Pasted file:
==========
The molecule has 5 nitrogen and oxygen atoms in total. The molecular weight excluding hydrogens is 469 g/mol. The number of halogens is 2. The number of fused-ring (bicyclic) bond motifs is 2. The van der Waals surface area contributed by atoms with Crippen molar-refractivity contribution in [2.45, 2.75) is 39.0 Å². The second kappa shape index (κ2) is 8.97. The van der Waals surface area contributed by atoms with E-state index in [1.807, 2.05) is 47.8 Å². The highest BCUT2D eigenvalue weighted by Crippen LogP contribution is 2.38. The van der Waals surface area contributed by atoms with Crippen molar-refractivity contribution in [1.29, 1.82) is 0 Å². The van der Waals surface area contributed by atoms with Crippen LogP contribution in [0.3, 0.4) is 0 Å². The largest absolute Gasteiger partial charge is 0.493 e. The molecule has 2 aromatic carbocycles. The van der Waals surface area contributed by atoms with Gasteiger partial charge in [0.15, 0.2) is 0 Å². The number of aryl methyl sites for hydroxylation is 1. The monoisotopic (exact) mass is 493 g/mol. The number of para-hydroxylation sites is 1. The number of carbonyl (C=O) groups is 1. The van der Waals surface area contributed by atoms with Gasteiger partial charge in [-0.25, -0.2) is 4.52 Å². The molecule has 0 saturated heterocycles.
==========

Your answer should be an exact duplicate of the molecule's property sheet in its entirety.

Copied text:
The molecule has 5 nitrogen and oxygen atoms in total. The molecular weight excluding hydrogens is 469 g/mol. The number of halogens is 2. The number of fused-ring (bicyclic) bond motifs is 2. The van der Waals surface area contributed by atoms with Crippen molar-refractivity contribution in [2.45, 2.75) is 39.0 Å². The second kappa shape index (κ2) is 8.97. The van der Waals surface area contributed by atoms with E-state index in [1.807, 2.05) is 47.8 Å². The highest BCUT2D eigenvalue weighted by Crippen LogP contribution is 2.38. The van der Waals surface area contributed by atoms with Crippen molar-refractivity contribution in [1.29, 1.82) is 0 Å². The van der Waals surface area contributed by atoms with Crippen LogP contribution in [0.3, 0.4) is 0 Å². The largest absolute Gasteiger partial charge is 0.493 e. The molecule has 2 aromatic carbocycles. The van der Waals surface area contributed by atoms with Gasteiger partial charge in [0.15, 0.2) is 0 Å². The number of aryl methyl sites for hydroxylation is 1. The monoisotopic (exact) mass is 493 g/mol. The number of para-hydroxylation sites is 1. The number of carbonyl (C=O) groups is 1. The van der Waals surface area contributed by atoms with Gasteiger partial charge in [-0.25, -0.2) is 4.52 Å². The molecule has 0 saturated heterocycles.